The pygmy hog is the sole representative of Porcula, making the conservation of this critically endangered species even more important as its extinction would result in the loss of a unique evolutionary branch of pigs. They used to be widespread in the tall, wet grasslands in the southern Himalayan foothills from Uttar Pradesh to Assam, through Nepal and north Bengal. However, human encroachment has largely destroyed the natural habitat of the pygmy hog by development, agriculture, domestic grazing and deliberate fires. Only one viable population remains in the Manas Tiger reserve, but even there threats due to livestock grazing, poaching, fire and tigers persist. The total wild population has been estimated at less than 150 animals and the species is listed as “critically endangered” (Oliver, 1980; Oliver & Deb Roy, 1993; Pigs, Peccaries and Hippos Status Survey and Action Plan, 1993; Narayan, 2006). Their rarity contrasts greatly with the massive population of wild boars (Sus scrofa) in India. However, conservation of the species has been hampered due to the lack of public support, unlike that for charismatic South Asian mammals like the Bengal Tiger or Indian Rhinoceros. Local political unrest in the area has also severely hampered effective conservation efforts, but these conflicts have now ceased, the noted environmentalist added.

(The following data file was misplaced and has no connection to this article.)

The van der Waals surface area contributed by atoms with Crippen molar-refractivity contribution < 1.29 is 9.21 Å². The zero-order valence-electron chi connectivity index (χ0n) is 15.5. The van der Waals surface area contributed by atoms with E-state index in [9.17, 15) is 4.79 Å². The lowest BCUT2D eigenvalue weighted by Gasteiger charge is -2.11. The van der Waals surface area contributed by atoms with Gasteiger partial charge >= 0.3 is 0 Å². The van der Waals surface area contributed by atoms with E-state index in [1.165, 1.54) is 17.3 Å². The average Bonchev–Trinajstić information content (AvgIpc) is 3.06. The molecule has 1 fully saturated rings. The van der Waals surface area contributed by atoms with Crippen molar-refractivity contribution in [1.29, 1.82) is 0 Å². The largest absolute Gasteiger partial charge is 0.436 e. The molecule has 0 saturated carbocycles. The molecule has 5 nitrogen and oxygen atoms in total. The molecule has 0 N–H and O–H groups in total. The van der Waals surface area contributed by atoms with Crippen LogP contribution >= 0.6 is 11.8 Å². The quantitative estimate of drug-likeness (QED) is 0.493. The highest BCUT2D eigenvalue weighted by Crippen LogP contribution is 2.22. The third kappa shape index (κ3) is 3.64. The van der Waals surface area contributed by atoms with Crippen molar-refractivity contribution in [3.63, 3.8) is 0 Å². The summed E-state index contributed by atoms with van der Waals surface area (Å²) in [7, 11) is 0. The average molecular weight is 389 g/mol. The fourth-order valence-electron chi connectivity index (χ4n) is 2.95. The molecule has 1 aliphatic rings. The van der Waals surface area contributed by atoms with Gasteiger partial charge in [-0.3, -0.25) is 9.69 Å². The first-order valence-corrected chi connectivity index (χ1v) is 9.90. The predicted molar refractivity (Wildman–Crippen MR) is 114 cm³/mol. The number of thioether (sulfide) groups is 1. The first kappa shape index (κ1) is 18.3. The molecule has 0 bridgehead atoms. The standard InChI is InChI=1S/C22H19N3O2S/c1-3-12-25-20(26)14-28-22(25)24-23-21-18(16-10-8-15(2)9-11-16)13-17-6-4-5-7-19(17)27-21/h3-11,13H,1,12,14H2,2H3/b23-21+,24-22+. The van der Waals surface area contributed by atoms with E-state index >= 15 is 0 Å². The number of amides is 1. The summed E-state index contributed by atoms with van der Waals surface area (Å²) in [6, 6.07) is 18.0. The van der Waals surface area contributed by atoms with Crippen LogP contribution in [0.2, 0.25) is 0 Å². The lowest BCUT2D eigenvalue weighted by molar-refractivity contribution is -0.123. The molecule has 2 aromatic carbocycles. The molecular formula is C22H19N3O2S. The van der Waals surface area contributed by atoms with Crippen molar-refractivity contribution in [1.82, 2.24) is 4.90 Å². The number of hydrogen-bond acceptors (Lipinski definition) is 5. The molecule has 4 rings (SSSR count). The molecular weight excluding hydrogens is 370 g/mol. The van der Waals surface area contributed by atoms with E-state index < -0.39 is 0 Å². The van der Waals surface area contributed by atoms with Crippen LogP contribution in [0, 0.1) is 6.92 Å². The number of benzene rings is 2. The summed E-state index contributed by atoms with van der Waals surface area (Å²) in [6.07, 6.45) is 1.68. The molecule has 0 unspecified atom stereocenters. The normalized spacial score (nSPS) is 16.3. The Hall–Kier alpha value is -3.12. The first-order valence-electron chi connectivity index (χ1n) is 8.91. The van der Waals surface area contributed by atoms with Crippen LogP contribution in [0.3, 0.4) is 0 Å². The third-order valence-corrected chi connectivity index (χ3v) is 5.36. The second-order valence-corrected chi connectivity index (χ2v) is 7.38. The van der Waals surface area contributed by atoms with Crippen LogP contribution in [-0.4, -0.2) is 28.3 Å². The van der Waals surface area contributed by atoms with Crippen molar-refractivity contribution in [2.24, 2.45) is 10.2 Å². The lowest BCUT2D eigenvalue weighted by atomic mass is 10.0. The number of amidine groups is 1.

Meanwhile, Kirit Pradyut Deb Barman, Chairman, Royal Tripura Foundation being the chief guest of the second programme urged all living in the region think everything positive breaking the boundaries and the narrow-ness thereby building a one world where peace could gain first priority. In the first day’s programme on December 11, Gaurav Gogoi, founder of Youth Forum on Foreign Policy, addressing the delegates of different schools from across the country and outside India, emphasised on building a bridge for good self because the bridge among ourselves helps to explore our own path. He also urged the young citizens to give value to ‘time’ because ‘time’ has a very important role to play in everyone’s life. “Time is wealth, if we respect time, we can build the bridge for ourselves” he said and added that the youths should present to create bridges with people around us, so that we can explore our own place before exploring other countries. “Read your life in a manner that when you die be proud by what the tombstone says about you. Be a reader … not a follower,” he maintained.
It may be mentioned that the four-day South East-Asia regional Round Square Conference ended with a fashion show by students of the schools in attires of different ethnic groups of the region, reflecting a deep sense of unity in diversity which also attracted the audience on the occasion.